The Wine Red Sea: Journeys of Odysseus
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Conventions of the Epic - In Media Res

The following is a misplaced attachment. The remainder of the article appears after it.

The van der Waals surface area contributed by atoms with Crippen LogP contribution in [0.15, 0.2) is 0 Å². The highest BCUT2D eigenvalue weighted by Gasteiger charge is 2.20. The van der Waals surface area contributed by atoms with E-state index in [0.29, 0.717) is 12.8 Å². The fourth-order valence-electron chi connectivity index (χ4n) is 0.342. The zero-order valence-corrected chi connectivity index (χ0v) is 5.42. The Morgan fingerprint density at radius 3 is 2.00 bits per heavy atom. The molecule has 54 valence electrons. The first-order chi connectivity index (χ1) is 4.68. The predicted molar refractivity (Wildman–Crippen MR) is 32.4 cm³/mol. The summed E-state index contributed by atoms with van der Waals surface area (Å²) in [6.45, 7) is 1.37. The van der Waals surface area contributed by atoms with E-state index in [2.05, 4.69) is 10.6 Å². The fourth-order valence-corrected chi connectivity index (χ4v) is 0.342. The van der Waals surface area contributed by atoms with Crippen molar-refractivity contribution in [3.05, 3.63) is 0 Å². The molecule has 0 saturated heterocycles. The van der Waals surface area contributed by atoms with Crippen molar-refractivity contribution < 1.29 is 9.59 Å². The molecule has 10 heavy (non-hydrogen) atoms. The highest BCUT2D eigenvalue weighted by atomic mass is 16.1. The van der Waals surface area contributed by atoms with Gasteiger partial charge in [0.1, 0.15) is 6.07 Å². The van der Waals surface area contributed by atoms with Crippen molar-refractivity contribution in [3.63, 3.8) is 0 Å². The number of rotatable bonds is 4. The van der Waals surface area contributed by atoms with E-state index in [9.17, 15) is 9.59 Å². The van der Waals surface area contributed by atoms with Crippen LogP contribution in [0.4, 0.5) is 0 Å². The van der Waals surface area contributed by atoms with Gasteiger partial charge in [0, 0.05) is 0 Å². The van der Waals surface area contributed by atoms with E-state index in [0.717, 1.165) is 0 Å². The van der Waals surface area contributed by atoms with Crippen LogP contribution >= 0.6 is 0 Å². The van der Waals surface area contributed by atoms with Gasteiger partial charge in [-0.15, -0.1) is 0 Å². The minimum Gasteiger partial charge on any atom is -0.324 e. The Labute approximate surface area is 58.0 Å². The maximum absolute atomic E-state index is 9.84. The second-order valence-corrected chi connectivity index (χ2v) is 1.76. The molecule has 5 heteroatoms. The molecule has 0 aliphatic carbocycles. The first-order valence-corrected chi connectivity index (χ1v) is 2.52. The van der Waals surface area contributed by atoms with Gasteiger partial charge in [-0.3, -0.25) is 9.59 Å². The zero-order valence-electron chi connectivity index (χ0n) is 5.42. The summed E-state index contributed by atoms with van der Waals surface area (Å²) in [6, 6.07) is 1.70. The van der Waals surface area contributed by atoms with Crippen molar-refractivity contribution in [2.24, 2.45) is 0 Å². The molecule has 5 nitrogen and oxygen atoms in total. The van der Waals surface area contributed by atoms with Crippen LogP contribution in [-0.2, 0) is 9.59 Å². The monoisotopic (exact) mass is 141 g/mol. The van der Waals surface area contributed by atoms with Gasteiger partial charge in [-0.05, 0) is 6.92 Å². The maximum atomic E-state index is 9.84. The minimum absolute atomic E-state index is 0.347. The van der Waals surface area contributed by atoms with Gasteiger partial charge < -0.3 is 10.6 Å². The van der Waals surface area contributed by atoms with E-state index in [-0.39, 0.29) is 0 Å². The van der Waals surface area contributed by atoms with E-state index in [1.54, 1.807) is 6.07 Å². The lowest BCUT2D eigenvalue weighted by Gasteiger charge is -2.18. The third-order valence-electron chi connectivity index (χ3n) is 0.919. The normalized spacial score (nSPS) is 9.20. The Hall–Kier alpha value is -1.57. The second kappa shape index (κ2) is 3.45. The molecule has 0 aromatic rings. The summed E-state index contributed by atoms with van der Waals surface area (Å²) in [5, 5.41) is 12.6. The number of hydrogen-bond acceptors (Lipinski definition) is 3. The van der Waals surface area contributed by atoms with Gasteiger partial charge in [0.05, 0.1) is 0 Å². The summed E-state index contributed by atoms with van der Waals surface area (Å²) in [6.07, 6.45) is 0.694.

The conventions for epic poetry were first developed by Aristotle in his short treatise on poetry, known as the “Poetics.” In this work, Aristotle sought to define the characteristics of various types of poetry, among them, epic poetry. According to Aristotle, all poetry is an imitations of life. Listed below are the categories Aristotle defined for poetry: The first classification of poetry is broken into the poem’s use of rhythm, tune, and meter The second classification used by Aristotle deals with the quality of imitation used in the poem. Does the poem make use of high imitation, in which the characters imitated act better than people would act in real life, or do the characters in the poem act worse than they would in real life? Next, Aristotle considers the narration of the poem. Does the narrator assume another voice, as Homer does in the Iliad and the Odyssey, or does the narrator use his own voice? Aristotle then discusses the nature of the plot in poetry. The plot must be complete, that it, it must have a beginning, a middle and an end, and must allow the initiation and completion of a series of events. In addition, the plot must not contain extraneous events, but must be unified and consistent. A plot is good insofar as if any one of the events in the narrative is removed or displaced, the story will suffer. He goes on to say that events in poetry should narrate what may happen, and that in doing so he must adhere to the laws of probability and necessity. Plots can be broken down into two kinds: simple and complex. A simple plot involves a change in the hero’s fortune without a reversal f fortune. A complex plot has a change in the fortune of the hero, which is followed by a reversal of fortune. Complex plots also involve the concept of recognition- that is, a change from ignorance to knowledge on the part of the protagonist. Aristotle also defines the nature of character development within a poem. The first requirement is for the character to be good. The second is appropriateness, in other words, the character should act as we expect him or her to act in a given situation. The third thing expected of a character is that the character should be true to life; that is, the actions of a character should be within the realm of possibility. Finally, the actions of a character should be consistent, that is, a character cannot be good at one moment and bad the next moment. The plotting of a poem should develop so that the action develops until a turning point is reached. Once the turning point is reached, then the poem should unwind toward the end. Aristotle is quick to point out that although a poem should have a beginning, it is not necessary for the poet to start at the beginning of everything involved in the story as a whole. As an example, Homer does not start the Iliad with the judgment of Paris, or the marriage of Thetis and Peleus, nor does he cover the first nine years in the Trojan War. Rather, Homer concentrates on the events in the last year of the War, and further restricts his tale to a few weeks that occur in the tenth year of the War. Epic poetry is distinguished from other types of poetry by the scale of the subject matter covered in the poem. As an example, the Iliad and Odyssey not only cover the lives of men, but also of gods and demi-gods. The scale of the poems can therefore be said to extend to the known universe in Homer’s time. The Iliad and the Odyssey are composed in dactylic hexameter, a verse form that is six feet long (dactyl refers to a finger, which is the basic stress pattern of one “foot” long, short, short). A dactylic hexameter is then shown as—u u/—u u/—u u/—u u/—u u/ followed by – u or——; The dactylic hexameter is ideally suited to Greek and Latin speech patterns, in much the same way that the iambic pentameter is suited to English speech patterns. The iambic pentameter is marked by a short followed by a long accent u—/u—/u—/u—/u—